Computer-Generated Haiku

Better watch out. The machines can write poetry now, which means the next step is world domination.

To clarify, the final project from foundations last week was to write a program that randomly generates haiku. I thought I would share some highlights here. Luckily, computers are still pretty bad at poetry, although the first one seems a bit too accurate.

STRANGE INAUDIBLE

MINISUPERCOMPUTER

DISSERVICE THORO

~~~

FRIEND DECOMPRESSION

UNPROFITABLITY

INNOCENT FORK-LIFT

~~~

ENDEAVOR DODSWORTH

PATRONIZES PATIOS

PROLETARIAN

~~~

HATMAKER COWARD

INCONSTANCY INDERAL

IMMEASURABLY

~~~

DERMATOLOGISTS

UNILATERALISM

IRRESPONSIBLE

The program can also find haiku naturally occurring in a text. Here are a few from The Importance of Being Earnest.

ON A SALVER ALGERNON

INSPECTS THEM TAKES TWO AND SITS

DOWN ON THE SOFA

~~~

FURNISHED THE SOUND OF

A PIANO IS HEARD IN

THE ADJOINING ROOM

~~~

BEING EARNEST A

TRIVIAL COMEDY FOR

SERIOUS PEOPLE

And here are two from my senior thesis!

CAT RENOIRS ONLY

MALE NUDE IS AN INTRIGUING

PAINTING YET IT IS

~~~

OVER HIS SHOULDER

IS INSCRUTABLE IS IT

SADDENED DREAMY COY

Let me know if you have a text that you need to find haiku in. If you would like to see the code behind it, I posted my project on GitHub.

 

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Week 1


I just completed week one at Grace Hopper! Here are my thoughts.

Stuff we learned/did 

  • The theme this week was computer science fundamentals. We had a very targeted review of some topics that, apparently, are quite common in interviews for junior-level developers. These included:
    • Data Structures! We built models of queues (a word I just learned to spell), linked lists, and binary search trees in JS.
    • The DOM! I, and many of my classmates, I think, had previously been relying on JQuery to make our websites interactive (because, like, why wouldn’t you, JQuery is magical). We learned to access and update elements in the DOM (like the paragraph you’re reading, or the header on this page, or the link you clicked to get here) without any of that Jquery magic, and even wrote a program that performs some of the magic of JQuery, making it seem less magical.
    • Algorithm efficiency! We learned about big O notation, which is a vague and imprecise (yet useful and omnipresent) way to describe an algorithm’s run time. I already knew all about this because I played guess my number with my 6th graders. Literally. You learn everything in the 6th grade.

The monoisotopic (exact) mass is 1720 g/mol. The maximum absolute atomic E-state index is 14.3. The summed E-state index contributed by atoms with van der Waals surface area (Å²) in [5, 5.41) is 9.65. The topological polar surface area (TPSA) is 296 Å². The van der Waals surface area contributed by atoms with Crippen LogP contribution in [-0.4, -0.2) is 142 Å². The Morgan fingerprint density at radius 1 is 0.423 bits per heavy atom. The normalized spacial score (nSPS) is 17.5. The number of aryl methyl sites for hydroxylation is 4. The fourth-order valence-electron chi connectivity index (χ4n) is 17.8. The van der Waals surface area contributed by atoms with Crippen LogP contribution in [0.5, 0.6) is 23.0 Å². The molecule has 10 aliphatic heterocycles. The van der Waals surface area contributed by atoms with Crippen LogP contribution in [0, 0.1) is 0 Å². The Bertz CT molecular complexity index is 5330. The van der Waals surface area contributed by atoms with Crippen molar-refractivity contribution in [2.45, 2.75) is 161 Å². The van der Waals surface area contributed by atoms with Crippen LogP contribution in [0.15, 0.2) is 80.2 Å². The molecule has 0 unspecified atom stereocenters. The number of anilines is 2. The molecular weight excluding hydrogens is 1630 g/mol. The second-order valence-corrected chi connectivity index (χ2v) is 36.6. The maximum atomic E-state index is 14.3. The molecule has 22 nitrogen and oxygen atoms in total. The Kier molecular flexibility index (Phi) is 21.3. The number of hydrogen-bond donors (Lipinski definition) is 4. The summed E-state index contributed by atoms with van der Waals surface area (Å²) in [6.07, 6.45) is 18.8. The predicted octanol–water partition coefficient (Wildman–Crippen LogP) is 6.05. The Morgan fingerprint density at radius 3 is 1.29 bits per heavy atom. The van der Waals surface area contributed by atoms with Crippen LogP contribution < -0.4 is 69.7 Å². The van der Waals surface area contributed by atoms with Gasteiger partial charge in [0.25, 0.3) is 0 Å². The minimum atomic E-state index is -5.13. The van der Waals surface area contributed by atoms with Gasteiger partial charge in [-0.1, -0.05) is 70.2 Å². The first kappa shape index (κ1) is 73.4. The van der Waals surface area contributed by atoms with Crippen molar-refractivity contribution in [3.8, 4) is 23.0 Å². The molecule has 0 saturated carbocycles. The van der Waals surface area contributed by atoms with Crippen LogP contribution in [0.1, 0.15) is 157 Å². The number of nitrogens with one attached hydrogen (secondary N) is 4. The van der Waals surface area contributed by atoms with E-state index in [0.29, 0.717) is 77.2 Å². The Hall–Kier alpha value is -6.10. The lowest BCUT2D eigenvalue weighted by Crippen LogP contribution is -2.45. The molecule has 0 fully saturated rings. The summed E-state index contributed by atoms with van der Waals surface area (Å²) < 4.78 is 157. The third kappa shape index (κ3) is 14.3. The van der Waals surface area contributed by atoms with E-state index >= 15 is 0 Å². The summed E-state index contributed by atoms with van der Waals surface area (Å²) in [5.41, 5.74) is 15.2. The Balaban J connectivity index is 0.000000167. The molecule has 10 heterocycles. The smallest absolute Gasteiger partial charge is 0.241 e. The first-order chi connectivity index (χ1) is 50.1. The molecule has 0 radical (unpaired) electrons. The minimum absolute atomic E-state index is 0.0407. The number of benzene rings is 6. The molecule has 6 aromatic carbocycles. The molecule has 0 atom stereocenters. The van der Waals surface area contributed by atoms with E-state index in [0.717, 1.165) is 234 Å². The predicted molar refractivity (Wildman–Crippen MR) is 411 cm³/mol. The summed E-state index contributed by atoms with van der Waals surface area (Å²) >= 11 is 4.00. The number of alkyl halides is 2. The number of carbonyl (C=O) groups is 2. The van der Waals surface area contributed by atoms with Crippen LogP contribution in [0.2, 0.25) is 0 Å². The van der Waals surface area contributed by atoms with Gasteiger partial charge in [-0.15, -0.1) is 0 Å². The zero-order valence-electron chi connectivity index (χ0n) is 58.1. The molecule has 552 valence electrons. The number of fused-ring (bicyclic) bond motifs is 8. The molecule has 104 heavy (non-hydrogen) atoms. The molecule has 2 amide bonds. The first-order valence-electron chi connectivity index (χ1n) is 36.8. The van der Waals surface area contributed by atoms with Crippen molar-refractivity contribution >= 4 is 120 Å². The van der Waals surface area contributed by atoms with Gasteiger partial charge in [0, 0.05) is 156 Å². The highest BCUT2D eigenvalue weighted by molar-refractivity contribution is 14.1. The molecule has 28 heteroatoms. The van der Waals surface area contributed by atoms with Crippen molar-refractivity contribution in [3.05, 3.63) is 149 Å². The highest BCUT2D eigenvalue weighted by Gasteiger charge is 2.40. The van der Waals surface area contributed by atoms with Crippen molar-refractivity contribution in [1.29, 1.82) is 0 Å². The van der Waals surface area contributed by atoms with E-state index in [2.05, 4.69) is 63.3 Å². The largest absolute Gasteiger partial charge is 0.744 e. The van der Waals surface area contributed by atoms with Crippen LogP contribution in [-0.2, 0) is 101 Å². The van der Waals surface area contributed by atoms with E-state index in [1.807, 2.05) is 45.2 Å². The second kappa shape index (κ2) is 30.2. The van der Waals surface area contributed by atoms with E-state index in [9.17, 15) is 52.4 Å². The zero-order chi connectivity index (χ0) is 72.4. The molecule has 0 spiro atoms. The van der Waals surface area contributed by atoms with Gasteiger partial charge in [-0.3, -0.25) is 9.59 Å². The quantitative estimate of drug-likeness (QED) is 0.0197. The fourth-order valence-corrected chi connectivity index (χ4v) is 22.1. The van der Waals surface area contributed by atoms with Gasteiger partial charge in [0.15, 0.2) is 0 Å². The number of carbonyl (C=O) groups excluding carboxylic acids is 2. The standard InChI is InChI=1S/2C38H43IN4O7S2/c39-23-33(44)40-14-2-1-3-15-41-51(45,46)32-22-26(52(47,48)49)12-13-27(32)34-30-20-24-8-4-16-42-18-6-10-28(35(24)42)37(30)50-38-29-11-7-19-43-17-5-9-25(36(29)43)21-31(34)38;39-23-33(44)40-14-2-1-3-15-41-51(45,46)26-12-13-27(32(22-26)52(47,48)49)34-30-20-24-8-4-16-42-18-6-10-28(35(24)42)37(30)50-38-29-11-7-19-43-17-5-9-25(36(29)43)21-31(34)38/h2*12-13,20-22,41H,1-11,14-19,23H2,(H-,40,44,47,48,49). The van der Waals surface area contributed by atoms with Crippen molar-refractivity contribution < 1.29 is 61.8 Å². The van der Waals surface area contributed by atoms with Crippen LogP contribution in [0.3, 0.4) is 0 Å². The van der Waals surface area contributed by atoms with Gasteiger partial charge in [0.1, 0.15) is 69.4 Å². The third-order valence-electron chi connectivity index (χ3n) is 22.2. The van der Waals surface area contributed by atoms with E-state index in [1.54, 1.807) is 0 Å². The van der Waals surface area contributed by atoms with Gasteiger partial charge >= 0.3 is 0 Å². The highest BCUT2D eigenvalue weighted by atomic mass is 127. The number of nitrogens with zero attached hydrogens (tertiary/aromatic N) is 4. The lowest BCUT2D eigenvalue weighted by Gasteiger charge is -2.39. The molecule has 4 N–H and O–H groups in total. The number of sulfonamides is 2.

• Sorting! We implemented bubble sort and merge sort. It was a really great programming exercise and I kind of wish we had written more search algorithms, it might be something I decide to do on my own time.

My Favorite Parts 

  • Pair programming: in each workshop we are assigned a different partner who we work with the entire time. This has been a really great way to get to know my classmates better, and it also makes 6 hours of basically nonstop programming way more doable. Another benefit is that it forces me to talk through my ideas and make sure I really understand them, usually while drawing many scribbly diagrams. I can now do a breadth-first search in my sleep.
  • Game night: Settlers of Catan and gluten free pizza… What more could I ask for?

Code and the City 

  • New York has always intimidated/overwhelmed/disgusted me, and now I live here! I’ve heard that it’s better to live in New York than to visit, and I have to agree. It’s great to have a nice, quiet room to retreat to at the end of the day (although by doing so, I am contributing to the gentrification of yet another Brooklyn neighborhood, so there’s that).
  • I actually really like FiDi, where Grace Hopper is located. The streets are twisty and turny and you can never tell where you are. To me, the flowing streets feel way more natural than a harsh grid and it makes the whole place more liveable.

Overall Impressions

  • I have  to say that I expected the work to be quite a bit harder. The workshops are challenging enough, but there hasn’t been anything that I really struggled to finish. I am definitely learning a lot, but in general I expected the pace to be faster for such a short program. We will see if it picks up in the next few weeks.

Stuff I started using 

  • If you ever need to take notes on a coding lecture, I recommend Quiver from the App store. It lets you go back and forth between normal text and nicely formatted code pretty seamlessly. I never pay for apps, but this was a good use of $10.